The notorious pirate Blackbeard and his fortress flagship Queen Anne's Revenge (QAR) are the subjects of a new documentary to air Nov. 17 at 9 p.m. on the Smithsonian Channel.

During the “Secrets — Blackbeard’s Ship” program, viewers will learn of the detective work that led to determining that the shipwreck off the North Carolina coast is indeed Blackbeard’s flagship, what life was like for the buccaneers during the waning days of the Golden Age of Piracy, and what Blackbeard was up to at that time.

Before being commandeered by Blackbeard, his flagship had been a French slave ship traveling between West Africa and the Caribbean. He captured the ship, La Concorde, in 1717 off Martinique, reportedly increased the number of cannons from 16 to 40, thus transforming the slaver into his flagship, which he renamed Queen Anne’s Revenge.

Pier 21 Films, the project's Canadian film crew, spent more than a week filming in North Carolina, including at the Queen Anne’s Revenge Conservation Laboratory in Greenville. Maritime Museum in Beaufort, at the shipwreck site near Fort Macon, and the U.S. Coast Guard Station at Fort Macon. Archaeologists, conservators and historians all contributed to interpreting messages from Queen Anne’s Revenge.

“It was unusual that the film examined historical evidence then came to the lab to see specific physical proof and how scientific investigation can support historical evidence and vice versa,” says QAR Lab Director and Chief Conservator Sarah Watkins-Kenney. “Cannons, cannon aprons and their messages, and other artifacts were examined and analyzed.”

Blackbeard expert David Moore, curator of nautical archaeology at the N.C. Maritime Museum, examined period documents and maps, archaeologist/conservator Nathan Henry addressed the haphazard collection of cannons (pirates snatched what was available), and volunteer consultant Linda Carnes McNaughton, a material cultural and artifact specialist, interpreted the significance of the small fragments of gold jewelry recovered from the shipwreck for the documentary.

The Queen Anne’s Revenge ran aground in Beaufort in June 1718. QAR was located near Beaufort Inlet by Intersal's director of operations, Mike Daniel, who used historical research provided by Intersal’s president, Phil Masters. Daniel now heads up Maritime Research Institute, the nonprofit corporation formed to work on the project in cooperation with state archaeologists and historians of the N.C. Department of Cultural Resources, Division of Archives and History. John Masters, son of the late Phil Masters, explained the discovery of the vessel for the documentary.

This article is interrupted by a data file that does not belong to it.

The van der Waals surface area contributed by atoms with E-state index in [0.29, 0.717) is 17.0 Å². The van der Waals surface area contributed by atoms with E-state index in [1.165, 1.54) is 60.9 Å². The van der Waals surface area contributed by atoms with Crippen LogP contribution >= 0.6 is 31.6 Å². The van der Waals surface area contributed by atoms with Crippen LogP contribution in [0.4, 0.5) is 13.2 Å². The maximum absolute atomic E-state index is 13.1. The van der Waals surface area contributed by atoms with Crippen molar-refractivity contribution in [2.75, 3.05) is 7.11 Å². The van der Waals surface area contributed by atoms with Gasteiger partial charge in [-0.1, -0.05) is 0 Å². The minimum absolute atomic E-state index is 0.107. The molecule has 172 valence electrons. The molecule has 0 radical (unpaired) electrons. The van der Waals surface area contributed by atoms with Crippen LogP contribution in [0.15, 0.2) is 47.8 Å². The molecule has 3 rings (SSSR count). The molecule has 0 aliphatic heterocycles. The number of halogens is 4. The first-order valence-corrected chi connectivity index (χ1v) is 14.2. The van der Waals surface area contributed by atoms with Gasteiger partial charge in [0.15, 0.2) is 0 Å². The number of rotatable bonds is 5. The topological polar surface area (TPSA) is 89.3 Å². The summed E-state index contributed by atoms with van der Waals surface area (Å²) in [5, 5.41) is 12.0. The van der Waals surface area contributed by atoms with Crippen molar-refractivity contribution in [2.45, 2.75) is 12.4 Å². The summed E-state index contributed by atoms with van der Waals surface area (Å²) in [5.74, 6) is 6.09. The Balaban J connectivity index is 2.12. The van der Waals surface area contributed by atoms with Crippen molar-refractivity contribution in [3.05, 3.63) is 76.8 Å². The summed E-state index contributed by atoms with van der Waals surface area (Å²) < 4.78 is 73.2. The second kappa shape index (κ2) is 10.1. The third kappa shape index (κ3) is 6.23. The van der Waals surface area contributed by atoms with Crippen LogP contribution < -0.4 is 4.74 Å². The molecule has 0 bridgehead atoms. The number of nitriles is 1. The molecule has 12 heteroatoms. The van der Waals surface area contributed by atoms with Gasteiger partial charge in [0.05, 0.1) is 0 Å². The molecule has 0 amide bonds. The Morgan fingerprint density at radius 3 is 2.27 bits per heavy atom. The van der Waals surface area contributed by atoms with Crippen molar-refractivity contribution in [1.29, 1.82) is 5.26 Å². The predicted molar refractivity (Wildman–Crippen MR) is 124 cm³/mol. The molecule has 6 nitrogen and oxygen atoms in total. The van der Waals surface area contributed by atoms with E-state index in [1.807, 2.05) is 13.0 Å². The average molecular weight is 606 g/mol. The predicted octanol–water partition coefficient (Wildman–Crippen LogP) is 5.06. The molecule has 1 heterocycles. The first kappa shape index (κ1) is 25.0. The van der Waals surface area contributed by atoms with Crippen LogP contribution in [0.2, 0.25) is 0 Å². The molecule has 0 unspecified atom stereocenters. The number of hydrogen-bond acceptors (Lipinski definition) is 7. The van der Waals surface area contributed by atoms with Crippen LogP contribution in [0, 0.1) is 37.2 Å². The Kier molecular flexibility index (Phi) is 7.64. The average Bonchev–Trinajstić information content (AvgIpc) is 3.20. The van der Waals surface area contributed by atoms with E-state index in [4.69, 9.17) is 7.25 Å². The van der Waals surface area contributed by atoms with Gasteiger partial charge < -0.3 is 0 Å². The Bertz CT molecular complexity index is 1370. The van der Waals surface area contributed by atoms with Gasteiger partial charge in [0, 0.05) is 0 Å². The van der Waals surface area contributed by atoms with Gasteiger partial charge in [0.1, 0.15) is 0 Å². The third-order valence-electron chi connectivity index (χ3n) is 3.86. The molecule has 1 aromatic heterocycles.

For six days the crew filmed at the conservation laboratory located at East Carolina University. More than 250,000 artifacts have been recovered since DCR started research at the site in October 1997. To date 23 cannons, seven grenades, scores of cannonballs and scientific instruments are among the assemblage of artifacts recovered.

“Six cannons were x-rayed during filming and the biggest question we hoped to answer was ‘Can we tell if the cannons are loaded,’” explains Conservator Kimberly Kenyon.

A powerful Cobalt 60 x-ray system with new technology developed by GE was brought in by the film crew to x-ray the cannons, two up to 8-feet long. Of the six cannons x-rayed, four were loaded.

Other study focused on the cannon aprons used to cover the vents in the cannons. While a graduate student at East Carolina, Laura Schnitzer studied QAR cannon aprons and unusual markings on two of them. She reviewed her research for the film. The markings matched some found in England and were confirmed by Richard Harris at the Weald Downland Open Air Museum in Chichester, England.

On Friday, Nov. 22, 1718, Blackbeard met his death in a battle off Ocracoke Island.

For additional information, call (919) 807-7389.

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